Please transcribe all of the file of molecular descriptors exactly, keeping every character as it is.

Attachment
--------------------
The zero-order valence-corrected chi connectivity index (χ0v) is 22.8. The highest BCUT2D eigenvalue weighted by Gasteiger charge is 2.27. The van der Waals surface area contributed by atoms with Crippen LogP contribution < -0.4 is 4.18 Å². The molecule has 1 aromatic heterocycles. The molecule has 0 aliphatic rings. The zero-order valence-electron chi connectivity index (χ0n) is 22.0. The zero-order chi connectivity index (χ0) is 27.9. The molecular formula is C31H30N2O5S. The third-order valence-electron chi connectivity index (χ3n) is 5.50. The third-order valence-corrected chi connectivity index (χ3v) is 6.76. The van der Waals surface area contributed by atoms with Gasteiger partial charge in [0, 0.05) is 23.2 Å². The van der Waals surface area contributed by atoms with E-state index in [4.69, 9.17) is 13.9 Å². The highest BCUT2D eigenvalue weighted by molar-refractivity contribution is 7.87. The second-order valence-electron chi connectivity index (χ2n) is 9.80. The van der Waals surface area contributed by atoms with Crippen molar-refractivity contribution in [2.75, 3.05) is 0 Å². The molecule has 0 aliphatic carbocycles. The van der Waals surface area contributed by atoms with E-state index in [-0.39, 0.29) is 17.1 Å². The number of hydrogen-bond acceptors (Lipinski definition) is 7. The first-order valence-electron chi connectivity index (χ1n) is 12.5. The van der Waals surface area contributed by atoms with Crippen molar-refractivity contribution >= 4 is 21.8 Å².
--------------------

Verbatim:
The zero-order valence-corrected chi connectivity index (χ0v) is 22.8. The highest BCUT2D eigenvalue weighted by Gasteiger charge is 2.27. The van der Waals surface area contributed by atoms with Crippen LogP contribution < -0.4 is 4.18 Å². The molecule has 1 aromatic heterocycles. The molecule has 0 aliphatic rings. The zero-order valence-electron chi connectivity index (χ0n) is 22.0. The zero-order chi connectivity index (χ0) is 27.9. The molecular formula is C31H30N2O5S. The third-order valence-electron chi connectivity index (χ3n) is 5.50. The third-order valence-corrected chi connectivity index (χ3v) is 6.76. The van der Waals surface area contributed by atoms with Gasteiger partial charge in [0, 0.05) is 23.2 Å². The van der Waals surface area contributed by atoms with E-state index in [4.69, 9.17) is 13.9 Å². The highest BCUT2D eigenvalue weighted by molar-refractivity contribution is 7.87. The second-order valence-electron chi connectivity index (χ2n) is 9.80. The van der Waals surface area contributed by atoms with Crippen molar-refractivity contribution in [2.75, 3.05) is 0 Å². The molecule has 0 aliphatic carbocycles. The van der Waals surface area contributed by atoms with E-state index in [-0.39, 0.29) is 17.1 Å². The number of hydrogen-bond acceptors (Lipinski definition) is 7. The first-order valence-electron chi connectivity index (χ1n) is 12.5. The van der Waals surface area contributed by atoms with Crippen molar-refractivity contribution >= 4 is 21.8 Å².